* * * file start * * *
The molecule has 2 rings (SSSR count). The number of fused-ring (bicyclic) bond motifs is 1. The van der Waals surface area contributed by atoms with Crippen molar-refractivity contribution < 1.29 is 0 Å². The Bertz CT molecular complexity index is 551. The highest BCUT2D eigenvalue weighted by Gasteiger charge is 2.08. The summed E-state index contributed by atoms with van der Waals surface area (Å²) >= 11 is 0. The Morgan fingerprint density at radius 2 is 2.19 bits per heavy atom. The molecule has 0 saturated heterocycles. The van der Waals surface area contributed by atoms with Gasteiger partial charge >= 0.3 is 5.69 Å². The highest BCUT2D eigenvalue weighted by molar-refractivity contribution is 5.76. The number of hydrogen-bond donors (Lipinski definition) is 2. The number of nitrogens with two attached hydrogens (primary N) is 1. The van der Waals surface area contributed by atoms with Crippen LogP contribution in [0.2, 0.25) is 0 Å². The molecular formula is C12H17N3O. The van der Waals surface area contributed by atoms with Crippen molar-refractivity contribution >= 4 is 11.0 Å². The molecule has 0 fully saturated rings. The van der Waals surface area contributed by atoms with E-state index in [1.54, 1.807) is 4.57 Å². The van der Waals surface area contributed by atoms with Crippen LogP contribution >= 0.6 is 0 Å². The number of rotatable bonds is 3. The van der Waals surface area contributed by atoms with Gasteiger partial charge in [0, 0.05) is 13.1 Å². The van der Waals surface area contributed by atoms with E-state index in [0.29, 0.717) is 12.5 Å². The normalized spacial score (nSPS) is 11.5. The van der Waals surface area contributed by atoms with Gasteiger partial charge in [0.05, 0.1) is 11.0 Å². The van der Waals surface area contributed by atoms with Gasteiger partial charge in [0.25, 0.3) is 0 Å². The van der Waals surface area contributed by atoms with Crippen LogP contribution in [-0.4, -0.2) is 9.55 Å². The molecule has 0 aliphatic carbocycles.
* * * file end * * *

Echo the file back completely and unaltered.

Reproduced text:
The molecule has 2 rings (SSSR count). The number of fused-ring (bicyclic) bond motifs is 1. The van der Waals surface area contributed by atoms with Crippen molar-refractivity contribution < 1.29 is 0 Å². The Bertz CT molecular complexity index is 551. The highest BCUT2D eigenvalue weighted by Gasteiger charge is 2.08. The summed E-state index contributed by atoms with van der Waals surface area (Å²) >= 11 is 0. The Morgan fingerprint density at radius 2 is 2.19 bits per heavy atom. The molecule has 0 saturated heterocycles. The van der Waals surface area contributed by atoms with Gasteiger partial charge >= 0.3 is 5.69 Å². The highest BCUT2D eigenvalue weighted by molar-refractivity contribution is 5.76. The number of hydrogen-bond donors (Lipinski definition) is 2. The number of nitrogens with two attached hydrogens (primary N) is 1. The van der Waals surface area contributed by atoms with Crippen LogP contribution in [0.2, 0.25) is 0 Å². The molecular formula is C12H17N3O. The van der Waals surface area contributed by atoms with Crippen molar-refractivity contribution >= 4 is 11.0 Å². The molecule has 0 fully saturated rings. The van der Waals surface area contributed by atoms with E-state index in [1.54, 1.807) is 4.57 Å². The van der Waals surface area contributed by atoms with Crippen LogP contribution >= 0.6 is 0 Å². The number of rotatable bonds is 3. The van der Waals surface area contributed by atoms with Gasteiger partial charge in [0, 0.05) is 13.1 Å². The van der Waals surface area contributed by atoms with E-state index in [0.29, 0.717) is 12.5 Å². The normalized spacial score (nSPS) is 11.5. The van der Waals surface area contributed by atoms with Gasteiger partial charge in [0.05, 0.1) is 11.0 Å². The van der Waals surface area contributed by atoms with Gasteiger partial charge in [0.25, 0.3) is 0 Å². The van der Waals surface area contributed by atoms with Crippen LogP contribution in [-0.4, -0.2) is 9.55 Å². The molecule has 0 aliphatic carbocycles.